waterfall8484: Pinkie Pie bouncing up and down talking to Twilight Sparkle. (Bounce by by tmg_icons)
[personal profile] waterfall8484
Very foggy this morning. The sun showed up later, bit too late for it to affect my choice of what to wear though.

Got up, went to my first grammar lecture. It was surprisingly fun and interesting, probably because I understood more of it than I thought I would. Then it was straight on to the American Literature and Culture seminar - Thoreau, Resistance to Civil Government - which was also interesting, although I still think I talk to much. No-one else really does, though!

Afterwards I had lunch in the cafeteria while finishing a library book. It had nothing to do with my studies, but I should have handed it in yesterday so I really had to finish it. Then I did some grammar questions and faffed around a bit, and then went into town on an errand. It wasn't supposed to take long, but I got distracted by a photo exhibition outside on the way. Our constitution is 200 years this year, and so someone decided to exhibit pictures of those groups who fall or used to fall on the outside of society, such as disabled people, the Sami, drug addicts, Roma, and our soldiers and war veterans. It was very powerful, although I didn't catch who was exhibiting.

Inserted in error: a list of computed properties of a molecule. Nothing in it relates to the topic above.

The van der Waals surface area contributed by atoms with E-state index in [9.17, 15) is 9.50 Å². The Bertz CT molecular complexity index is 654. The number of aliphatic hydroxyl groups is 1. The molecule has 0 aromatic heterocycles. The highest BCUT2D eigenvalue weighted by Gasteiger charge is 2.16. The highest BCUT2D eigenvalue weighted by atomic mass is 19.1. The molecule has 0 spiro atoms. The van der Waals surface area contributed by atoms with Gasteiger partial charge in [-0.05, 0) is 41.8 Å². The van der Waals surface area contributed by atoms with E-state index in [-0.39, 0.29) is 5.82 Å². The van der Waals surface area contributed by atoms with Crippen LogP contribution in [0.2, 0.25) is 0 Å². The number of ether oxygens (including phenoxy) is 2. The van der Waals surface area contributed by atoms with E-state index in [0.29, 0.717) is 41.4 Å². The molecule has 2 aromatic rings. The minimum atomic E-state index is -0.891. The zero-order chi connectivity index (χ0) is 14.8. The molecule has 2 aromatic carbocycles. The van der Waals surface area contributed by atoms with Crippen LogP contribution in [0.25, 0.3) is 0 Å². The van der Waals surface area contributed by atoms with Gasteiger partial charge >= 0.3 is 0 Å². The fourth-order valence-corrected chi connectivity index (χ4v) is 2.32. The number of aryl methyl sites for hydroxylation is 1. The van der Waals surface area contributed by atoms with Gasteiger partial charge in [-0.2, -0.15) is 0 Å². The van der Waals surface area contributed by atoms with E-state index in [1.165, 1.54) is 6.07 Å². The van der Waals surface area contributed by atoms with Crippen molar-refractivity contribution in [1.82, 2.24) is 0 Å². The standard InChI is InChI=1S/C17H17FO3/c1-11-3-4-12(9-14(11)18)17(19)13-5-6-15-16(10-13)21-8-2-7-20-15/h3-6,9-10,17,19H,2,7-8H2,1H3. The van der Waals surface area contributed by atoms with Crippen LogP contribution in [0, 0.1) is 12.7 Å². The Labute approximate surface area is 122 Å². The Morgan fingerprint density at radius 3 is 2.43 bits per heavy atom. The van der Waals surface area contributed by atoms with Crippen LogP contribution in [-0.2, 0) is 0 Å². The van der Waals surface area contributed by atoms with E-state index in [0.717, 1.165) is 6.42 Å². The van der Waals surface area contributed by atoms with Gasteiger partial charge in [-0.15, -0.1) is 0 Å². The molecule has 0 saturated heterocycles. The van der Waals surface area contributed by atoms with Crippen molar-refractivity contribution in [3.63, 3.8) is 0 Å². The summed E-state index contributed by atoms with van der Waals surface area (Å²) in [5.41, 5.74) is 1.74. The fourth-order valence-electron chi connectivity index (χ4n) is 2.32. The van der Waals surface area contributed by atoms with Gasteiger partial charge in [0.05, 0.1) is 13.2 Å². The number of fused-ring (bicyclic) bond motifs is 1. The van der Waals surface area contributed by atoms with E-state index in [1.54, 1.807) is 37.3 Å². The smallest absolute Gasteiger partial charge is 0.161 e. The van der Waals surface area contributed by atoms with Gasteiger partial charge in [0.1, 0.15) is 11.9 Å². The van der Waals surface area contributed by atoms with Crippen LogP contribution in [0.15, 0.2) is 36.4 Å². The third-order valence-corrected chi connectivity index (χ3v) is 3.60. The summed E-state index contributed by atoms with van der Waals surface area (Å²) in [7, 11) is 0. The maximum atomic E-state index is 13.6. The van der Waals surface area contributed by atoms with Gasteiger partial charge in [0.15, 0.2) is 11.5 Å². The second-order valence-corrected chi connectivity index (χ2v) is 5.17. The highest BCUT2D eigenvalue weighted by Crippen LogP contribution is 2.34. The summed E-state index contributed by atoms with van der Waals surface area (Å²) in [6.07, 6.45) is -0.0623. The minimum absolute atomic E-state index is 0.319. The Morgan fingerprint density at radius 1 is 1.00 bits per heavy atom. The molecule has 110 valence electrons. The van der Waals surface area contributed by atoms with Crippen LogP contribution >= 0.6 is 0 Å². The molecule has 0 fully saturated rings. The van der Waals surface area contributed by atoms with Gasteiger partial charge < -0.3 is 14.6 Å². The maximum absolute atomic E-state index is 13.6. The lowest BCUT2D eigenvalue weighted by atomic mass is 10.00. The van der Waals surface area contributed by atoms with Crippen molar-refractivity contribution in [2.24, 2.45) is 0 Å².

Eventually I got home, had dinner, did some job-related things, and then settled down to read as much of The Scarlet Letter as possible before the lecture tomorrow morning. This is what I should have been doing during lunch earlier...

Journal, 25/8 2014

Aug. 25th, 2014 10:13 pm
waterfall8484: An elouai doll maker approximation of what I look like. (Long, brown hair in pigtails, glasses, a slightly cheeky look.) (Me by waterfall8484)
[personal profile] waterfall8484